Please say hello to E.J. Russell with
a States Of Love title
When a series of personal crises prompt risk-averse research librarian Aaron Templeton to apply for a job on the other side of the country, nobody is more surprised than he is. He nearly runs home before the final interview except for one little problem: he has no home anymore. He put his condo on the market before he left California and it’s already sold. Only an encounter with free-spirited Connecticut native Cody Brown at the Mystic Seaport Museum staves off Aaron’s incipient panic attack.
Cody loves nothing better than introducing newcomers to the great features of his beloved home state, and when the newbie in question is a rumpled professorial type with the saddest blue eyes on the planet? Score! The attraction between the two men deepens as they explore Cody’s favorite spots, but when difficulties arise and Aaron’s insecurities threaten to overwhelm him, will Cody’s love be enough to keep him in Mystic?
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Many thanks to My Fiction Nook for inviting me to stop by today as part of the Mystic Man blog tour! Mystic Man is a contemporary novella set in Connecticut, part of Dreamspinner’s States of Love collection. To celebrate the release, at the end of the tour I’ll be giving away a $20 Amazon gift card and an ebook copy of Clickbait (another of my contemporary romantic comedies) to one lucky commenter.
Mystic Man is actually the first book I’ve written that includes a child as a character with significant page time. In For a Good Time, Call… I wrote a one-eyed, Frisbee-playing dog. In Wolf’s Clothing, I wrote a reluctant werewolf. In Nudging Fate, I wrote a wyvern who’s really a transformed minstrel. But until Mystic Man, I’d never written a child.
Considering I’ve got three kids of my own, this seems a little odd, even to me. I mean, I don’t have a kid anywhere even as a cameo. Of course, my children are all adults now—in fact, my daughter turns twenty-nine in less than two months and my sons turn twenty-six three weeks after that.
But when they were little, they definitely left their marks on my life! My daughter was an in vitro baby back in the days when it was still a fairly infrequent process. There was a high likelihood of a multiple birth, and when we arrived at the doctor’s office to have the ultrasound to confirm the pregnancy, the nurse shook her finger at us. “You behave. The two couples before you are both having triplets!”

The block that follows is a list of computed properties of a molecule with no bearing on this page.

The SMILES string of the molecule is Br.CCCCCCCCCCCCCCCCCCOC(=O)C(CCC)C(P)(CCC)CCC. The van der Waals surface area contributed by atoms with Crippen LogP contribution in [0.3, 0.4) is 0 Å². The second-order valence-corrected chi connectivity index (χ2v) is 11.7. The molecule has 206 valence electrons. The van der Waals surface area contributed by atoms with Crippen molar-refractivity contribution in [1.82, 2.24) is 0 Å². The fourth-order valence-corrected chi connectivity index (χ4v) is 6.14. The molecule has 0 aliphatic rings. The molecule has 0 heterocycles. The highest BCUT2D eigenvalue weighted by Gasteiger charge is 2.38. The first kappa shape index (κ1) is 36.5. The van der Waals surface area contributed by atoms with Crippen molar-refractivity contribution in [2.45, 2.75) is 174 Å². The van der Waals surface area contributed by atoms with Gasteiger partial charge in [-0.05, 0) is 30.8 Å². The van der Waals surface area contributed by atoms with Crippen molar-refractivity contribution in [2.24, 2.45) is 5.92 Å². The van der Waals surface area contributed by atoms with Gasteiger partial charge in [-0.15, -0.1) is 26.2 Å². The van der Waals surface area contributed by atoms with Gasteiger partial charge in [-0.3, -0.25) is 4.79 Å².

Since we’d gone through the infertility treatment for her, we certainly weren’t expecting another pregnancy, but when LD was two and a half, it happened. I had had the pregnancy test, but not the ultrasound when we told LD were were having another baby.
“No,” she said. “Two babies.”
We said no, it was only one.
“No. Two,” she said. “Poonkey and Goldilocks.”
Silly us, my Curmudgeonly Husband and I laughed at her, but when I went in for the ultrasound, the U/S tech said, “You have movement and heartbeat…in both.”
When I told CH, “LD was right,” he turned around and leaned his forehead against the wall.
We found out fairly early that we were having boys—I didn’t feel up to any more surprises—but LD kept trying to negotiate for a sister. “Please? Just one girl?”
I had to tell her it was a done deal.
She came to terms with it (more or less), generally ruling her twin brothers with the kind of steely, no-nonsense resolve that I gave Kaya in Mystic Man. When LD was about six and the boys were three, she became fascinated with a scrapbook of cartoons I’d cut out of magazines when I was about her age. CH impressed upon her that it was fragile and she had to treat it gently. He overheard her, sitting on the couch with a brother on either side, the scrapbook open in her lap.
“You have to be very, very careful with this,” she said, “because it’s thousands and thousands of years old. From when Mommy was little.”
Come to think of it, maybe that’s why I haven’t written a child before.
About the author:
E.J. Russell–grace, mother of three, recovering actor–writes romance in a rainbow of flavors. Count on high snark, low angst and happy endings. Reality? Eh, not so much. She’s married to Curmudgeonly Husband, a man who cares even less about sports than she does. Luckily, C.H. also loves to cook, or all three of their children (Lovely Daughter and Darling Sons A and B) would have survived on nothing but Cheerios, beef jerky, and Satsuma mandarins (the extent of E.J.’s culinary skill set). E.J. lives in rural Oregon, enjoys visits from her wonderful adult children, and indulges in good books, red wine, and the occasional hyperbole.
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